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Matthew had a different perception of this episode. Within the larger story, he included a personal story about one of the disciples who wanted to walk on water just like Jesus.
In the fourth watch of the night Jesus went to them. When the disciples saw Him walking on the sea, they were troubled, saying, "It is a ghost!" And they cried out for fear.
But Jesus spoke to them, saying, "Be of good cheer! It is I; do not be afraid." Peter answered Him and said, "Lord, if it is You, command me to come to You on the water."
So Jesus said, "Come." When Peter had come down out of the boat, he walked on the water to go to Jesus. But when he saw that the wind was boisterous, he was afraid; and beginning to sink he cried out, saying, "Lord, save me!"
Jesus stretched out His hand and caught him, and said, "O you of little faith, why did you doubt?" When they got into the boat, the wind ceased. Then those who were in the boat came and worshiped Him, saying, "Truly You are the Son of God."
Matthew 14:25-33 NKJV, condensed
Fix Your Eyes on Jesus
Forget the jokes about water walking. Most of the disciples were fishermen by trade; the Sea of Galilee was their second home. And they knew there were no stepping stones. When Jesus came to them walking on the water that night, they were as surprised and frightened as anyone else would have been.
This was the night Jesus had sent the disciples on ahead of him so he could remain on the mountainside to pray. While he was praying all night, the Twelve were rowing strenuously against a headwind which created very boisterous navigational conditions. Near daybreak, Jesus approached them on the water, calmed their nerves and assured them it was really him. That's when Peter contributed an unexpected dimension to the story.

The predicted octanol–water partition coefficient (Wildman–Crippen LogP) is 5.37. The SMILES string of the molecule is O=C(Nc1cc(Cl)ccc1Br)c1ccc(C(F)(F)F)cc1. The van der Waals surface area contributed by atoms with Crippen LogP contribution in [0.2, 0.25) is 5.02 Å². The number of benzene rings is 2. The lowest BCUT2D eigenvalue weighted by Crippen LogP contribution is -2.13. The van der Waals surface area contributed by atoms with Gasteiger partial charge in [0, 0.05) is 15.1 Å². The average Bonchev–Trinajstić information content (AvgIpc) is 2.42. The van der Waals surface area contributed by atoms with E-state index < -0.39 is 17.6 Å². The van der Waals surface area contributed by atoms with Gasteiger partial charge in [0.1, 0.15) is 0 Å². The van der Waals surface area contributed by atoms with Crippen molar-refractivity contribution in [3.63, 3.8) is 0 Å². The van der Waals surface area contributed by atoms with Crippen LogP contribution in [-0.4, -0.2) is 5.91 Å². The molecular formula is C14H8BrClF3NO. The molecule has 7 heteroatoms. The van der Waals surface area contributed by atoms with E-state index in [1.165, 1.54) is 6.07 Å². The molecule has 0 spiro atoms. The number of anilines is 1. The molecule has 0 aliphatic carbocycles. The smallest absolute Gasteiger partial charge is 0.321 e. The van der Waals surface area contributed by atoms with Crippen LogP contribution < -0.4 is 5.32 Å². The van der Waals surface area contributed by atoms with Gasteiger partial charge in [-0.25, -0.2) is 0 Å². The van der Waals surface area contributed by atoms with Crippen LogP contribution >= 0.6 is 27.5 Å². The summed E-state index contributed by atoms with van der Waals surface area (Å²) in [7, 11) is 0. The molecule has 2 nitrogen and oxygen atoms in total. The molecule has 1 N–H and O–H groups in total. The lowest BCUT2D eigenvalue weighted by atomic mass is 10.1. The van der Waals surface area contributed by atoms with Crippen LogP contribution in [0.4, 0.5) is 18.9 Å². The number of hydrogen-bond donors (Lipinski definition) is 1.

Peter was the kind of disciple who naturally stood out from the crowd and often stole the spotlight. He fit the image of the big, strong, loud fisherman; whenever Peter was around, everybody knew it. In the Gospel accounts he was always first in line, always had something to say, and usually spoke before he thought much about what he was saying.
On this stormy night when those present had not slept in the past 24 hours and everyone was operating off adrenalin, impulsive Peter blurted out, "Lord, if it's you, bid me come." Nobody planned the upcoming scene, it just happened. With a force similar to spontaneous combustion--one of the Twelve shot out over the side of the boat.
Peter wanted to be like Jesus. That desire was planted deep in his heart. Like a child who wants to go everywhere with his parent, Peter wanted to get out there on the water with Jesus. He could see himself doing it as he hastily asked permission to do so. Of course, as a parent who treasures their child and loves when that child wants to be with them, Jesus said, "Come!"
The hard part for Peter was not what we think it would be, namely, getting out of the boat. No, Peter was way ahead of us. He was the child rushing out the door with 10 yards to go to reach his father's arms. Immediately, he was over the side and down onto the water. And that's where the trouble began. Faith propelled Peter; fear sank him. When he thought about what he was doing and realized where he was, he quivered with fright.
Peter lacked a coach to impress upon him the importance of keeping his eyes fixed on Jesus. He lost his focus; took his eyes off his goal. The wind and boisterous waves distracted him and started to swallow him up. If only he had started out on gentler waters he might have made it. But true to life, conditions were not ideal. The sea he had to deal with was not a nice, neat, tidy little package of a peace and calm.